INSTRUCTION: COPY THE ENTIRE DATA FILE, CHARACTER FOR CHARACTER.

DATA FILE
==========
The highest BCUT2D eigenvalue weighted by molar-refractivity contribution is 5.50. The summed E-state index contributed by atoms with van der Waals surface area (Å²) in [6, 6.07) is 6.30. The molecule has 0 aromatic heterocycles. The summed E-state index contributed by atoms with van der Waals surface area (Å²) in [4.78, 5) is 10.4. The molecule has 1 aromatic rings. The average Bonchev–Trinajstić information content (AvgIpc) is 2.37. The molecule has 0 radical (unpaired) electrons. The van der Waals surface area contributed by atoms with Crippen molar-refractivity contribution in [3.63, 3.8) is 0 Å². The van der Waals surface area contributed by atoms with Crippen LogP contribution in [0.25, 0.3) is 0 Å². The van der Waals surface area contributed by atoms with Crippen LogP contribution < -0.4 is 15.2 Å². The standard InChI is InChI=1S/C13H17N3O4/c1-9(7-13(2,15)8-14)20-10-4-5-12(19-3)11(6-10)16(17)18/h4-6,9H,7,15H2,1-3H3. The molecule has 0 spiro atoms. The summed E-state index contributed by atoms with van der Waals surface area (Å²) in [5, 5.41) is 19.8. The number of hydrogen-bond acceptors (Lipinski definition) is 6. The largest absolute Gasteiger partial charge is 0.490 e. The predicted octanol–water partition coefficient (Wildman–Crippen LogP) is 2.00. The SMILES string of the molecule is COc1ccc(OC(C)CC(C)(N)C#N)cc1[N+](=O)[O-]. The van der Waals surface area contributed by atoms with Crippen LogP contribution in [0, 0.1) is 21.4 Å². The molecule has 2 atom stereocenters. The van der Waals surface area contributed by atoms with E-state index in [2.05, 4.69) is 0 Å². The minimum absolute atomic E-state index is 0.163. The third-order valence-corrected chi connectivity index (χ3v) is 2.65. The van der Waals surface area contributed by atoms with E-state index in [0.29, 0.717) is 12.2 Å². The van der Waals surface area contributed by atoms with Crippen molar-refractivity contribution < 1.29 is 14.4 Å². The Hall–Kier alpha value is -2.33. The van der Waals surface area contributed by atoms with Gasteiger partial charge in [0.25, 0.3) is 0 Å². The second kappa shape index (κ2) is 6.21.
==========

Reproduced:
The highest BCUT2D eigenvalue weighted by molar-refractivity contribution is 5.50. The summed E-state index contributed by atoms with van der Waals surface area (Å²) in [6, 6.07) is 6.30. The molecule has 0 aromatic heterocycles. The summed E-state index contributed by atoms with van der Waals surface area (Å²) in [4.78, 5) is 10.4. The molecule has 1 aromatic rings. The average Bonchev–Trinajstić information content (AvgIpc) is 2.37. The molecule has 0 radical (unpaired) electrons. The van der Waals surface area contributed by atoms with Crippen molar-refractivity contribution in [3.63, 3.8) is 0 Å². The van der Waals surface area contributed by atoms with Crippen LogP contribution in [0.25, 0.3) is 0 Å². The van der Waals surface area contributed by atoms with Crippen LogP contribution < -0.4 is 15.2 Å². The standard InChI is InChI=1S/C13H17N3O4/c1-9(7-13(2,15)8-14)20-10-4-5-12(19-3)11(6-10)16(17)18/h4-6,9H,7,15H2,1-3H3. The molecule has 0 spiro atoms. The summed E-state index contributed by atoms with van der Waals surface area (Å²) in [5, 5.41) is 19.8. The number of hydrogen-bond acceptors (Lipinski definition) is 6. The largest absolute Gasteiger partial charge is 0.490 e. The predicted octanol–water partition coefficient (Wildman–Crippen LogP) is 2.00. The SMILES string of the molecule is COc1ccc(OC(C)CC(C)(N)C#N)cc1[N+](=O)[O-]. The van der Waals surface area contributed by atoms with Crippen LogP contribution in [0, 0.1) is 21.4 Å². The molecule has 2 atom stereocenters. The van der Waals surface area contributed by atoms with E-state index in [2.05, 4.69) is 0 Å². The minimum absolute atomic E-state index is 0.163. The third-order valence-corrected chi connectivity index (χ3v) is 2.65. The van der Waals surface area contributed by atoms with E-state index in [0.29, 0.717) is 12.2 Å². The van der Waals surface area contributed by atoms with Crippen molar-refractivity contribution < 1.29 is 14.4 Å². The Hall–Kier alpha value is -2.33. The van der Waals surface area contributed by atoms with Gasteiger partial charge in [0.25, 0.3) is 0 Å². The second kappa shape index (κ2) is 6.21.